Americans didn’t hear much about inflation during the previous administration because prices for food and commodities weren’t out of sync with rising wages that all demographics enjoyed under President Donald Trump’s kick-butt economy.
His policies were in balance. The government wasn’t spending an inordinate amount of money relative to what the economy was generating and how much revenue Uncle Sam was brining in. Businesses were booming under lower corporate taxes and a much lighter regulatory touch. And while prices rose during the Trump year for many items, they also fell for many, including gasoline and energy.
One of the first things Joe Biden did when he took office was kill off the Keystone XL pipeline, and regardless of what you personally think about it in terms of the environment, now that the pipeline has been canceled that same oil is still going to be transported across the country, just by more dangerous and expensive means such as trucks and by rail. Stopping Keystone did not stop energy production per se, but it did put a huge crimp in it.
In addition, Biden killed all new oil and gas exploration on federal lands while also re-entering some globalist agreements that are also going to impose costs on the U.S. economy. At the same time, Biden and Democrats have been spending money like America has it: The Treasury’s printing press has been working overtime to ‘generate’ money to pay for COVID-19 ‘relief’ that includes paying off debts owed by blue cities and states and other favored constituents.
Add in outsized unemployment benefits that allow Americans to stay home and earn more rather than get one of some nine million available jobs, and again, you can see why our economy is topsy-turvy and inflation is as big of a problem now as it was when President Jimmy Carter’s policies created inflationary pressures.
Now, Fed Chairman Jerome Powell and Treasury Secretary and former Fed Chair Janet Yellen keep telling us inflation is “transitory” and that it’s going to pass soon.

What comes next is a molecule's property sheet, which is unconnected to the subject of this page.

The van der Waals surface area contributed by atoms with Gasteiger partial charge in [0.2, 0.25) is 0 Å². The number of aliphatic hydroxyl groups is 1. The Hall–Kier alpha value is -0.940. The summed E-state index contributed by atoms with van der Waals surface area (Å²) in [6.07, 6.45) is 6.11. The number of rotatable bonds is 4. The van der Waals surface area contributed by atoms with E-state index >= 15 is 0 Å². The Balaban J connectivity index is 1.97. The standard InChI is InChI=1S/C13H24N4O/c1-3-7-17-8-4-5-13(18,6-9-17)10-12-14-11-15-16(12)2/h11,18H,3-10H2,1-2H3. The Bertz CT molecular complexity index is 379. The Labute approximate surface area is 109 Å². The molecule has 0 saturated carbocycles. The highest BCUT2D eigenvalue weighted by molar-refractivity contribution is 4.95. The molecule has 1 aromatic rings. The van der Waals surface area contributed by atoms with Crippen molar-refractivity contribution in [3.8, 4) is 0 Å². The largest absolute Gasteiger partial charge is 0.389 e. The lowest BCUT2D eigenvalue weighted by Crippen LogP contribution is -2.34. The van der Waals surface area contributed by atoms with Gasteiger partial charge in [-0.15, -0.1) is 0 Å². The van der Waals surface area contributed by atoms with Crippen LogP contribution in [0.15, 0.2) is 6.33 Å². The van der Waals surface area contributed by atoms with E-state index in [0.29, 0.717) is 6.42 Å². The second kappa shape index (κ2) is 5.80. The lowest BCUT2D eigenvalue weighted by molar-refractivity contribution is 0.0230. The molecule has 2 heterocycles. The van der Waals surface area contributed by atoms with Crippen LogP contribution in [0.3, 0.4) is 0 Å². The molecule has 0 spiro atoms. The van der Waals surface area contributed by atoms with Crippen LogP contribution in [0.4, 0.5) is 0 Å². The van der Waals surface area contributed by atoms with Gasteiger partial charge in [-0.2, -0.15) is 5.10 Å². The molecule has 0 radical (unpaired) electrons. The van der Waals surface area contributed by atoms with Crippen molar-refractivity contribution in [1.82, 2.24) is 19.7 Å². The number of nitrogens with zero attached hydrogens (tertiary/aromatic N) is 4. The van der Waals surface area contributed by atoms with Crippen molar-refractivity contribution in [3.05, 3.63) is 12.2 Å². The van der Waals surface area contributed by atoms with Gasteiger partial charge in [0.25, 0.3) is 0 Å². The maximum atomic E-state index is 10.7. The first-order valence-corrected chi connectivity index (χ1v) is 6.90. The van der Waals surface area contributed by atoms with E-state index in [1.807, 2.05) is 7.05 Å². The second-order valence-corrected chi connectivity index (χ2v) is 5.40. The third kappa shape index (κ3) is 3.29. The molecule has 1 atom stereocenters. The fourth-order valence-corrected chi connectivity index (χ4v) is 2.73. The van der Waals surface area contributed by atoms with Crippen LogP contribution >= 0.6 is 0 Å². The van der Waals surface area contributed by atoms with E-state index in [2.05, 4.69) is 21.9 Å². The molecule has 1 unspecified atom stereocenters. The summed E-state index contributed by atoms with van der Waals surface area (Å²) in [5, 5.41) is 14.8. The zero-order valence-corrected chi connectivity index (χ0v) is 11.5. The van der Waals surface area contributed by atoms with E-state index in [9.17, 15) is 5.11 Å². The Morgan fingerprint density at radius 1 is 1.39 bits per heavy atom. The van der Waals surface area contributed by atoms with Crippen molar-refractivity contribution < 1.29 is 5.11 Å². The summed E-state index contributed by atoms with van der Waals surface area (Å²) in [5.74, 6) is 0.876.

But is that accurate? No, it’s not, and we’ve got proof: The cost of a can of tomato soup is going up.
You might be thinking we’re out of our minds, but we’re not. It’s not just that Campbell’s Tomato Soup is going up in price, it’s why the price is going up — the ‘why’ indicates how the broader economy is poised to take a major hit economically because the inflationary pressures created by bad Biden economy policy are so strong.
“Campbell’s Condensed Tomato Soup has long been our favorite way to visualize the effects of inflation over time in the U.S. economy. That’s because the product is defined by its iconic packaging, a No. 1 size steel can that contains the same amount of condensed tomato soup as it did when the product was first introduced to the public in the late 1800s,” the website Political Calculations reports.
“This relative stability in packaging however means Campbell Soup cannot hide the price increases is passes along to its customers through shrinkflation, which many other food producers exploit by keeping the same prices on their goods, but diminishing the amount of goods within them,” the site continues. “When inflation drives up the costs of what they have to pay to make and transport their goods to consumers, Campbell’s must increase their prices to compensate.”
“That’s what’s happening now. Campbell Soup has confirmed it is increasing prices across its product lines,” it adds.
Do you understand the logic? Because everything about Campbell soups is so cost-to-product-ratio finite, when the company has to raise prices it’s because the cost to make the same amount of soup is going up.
It’s a great cost/inflationary metric, and one that proves without question that current inflationary pressures are systemic throughout all industries and that it’s only going to get worse.
Buy bulk now, when and where you can, and by all means, keep feeding your savings account. The collapse only accelerates from here if nothing changes.
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- Meat prices rise as food inflation worsens, pushing many Americans to a tipping point of food shortages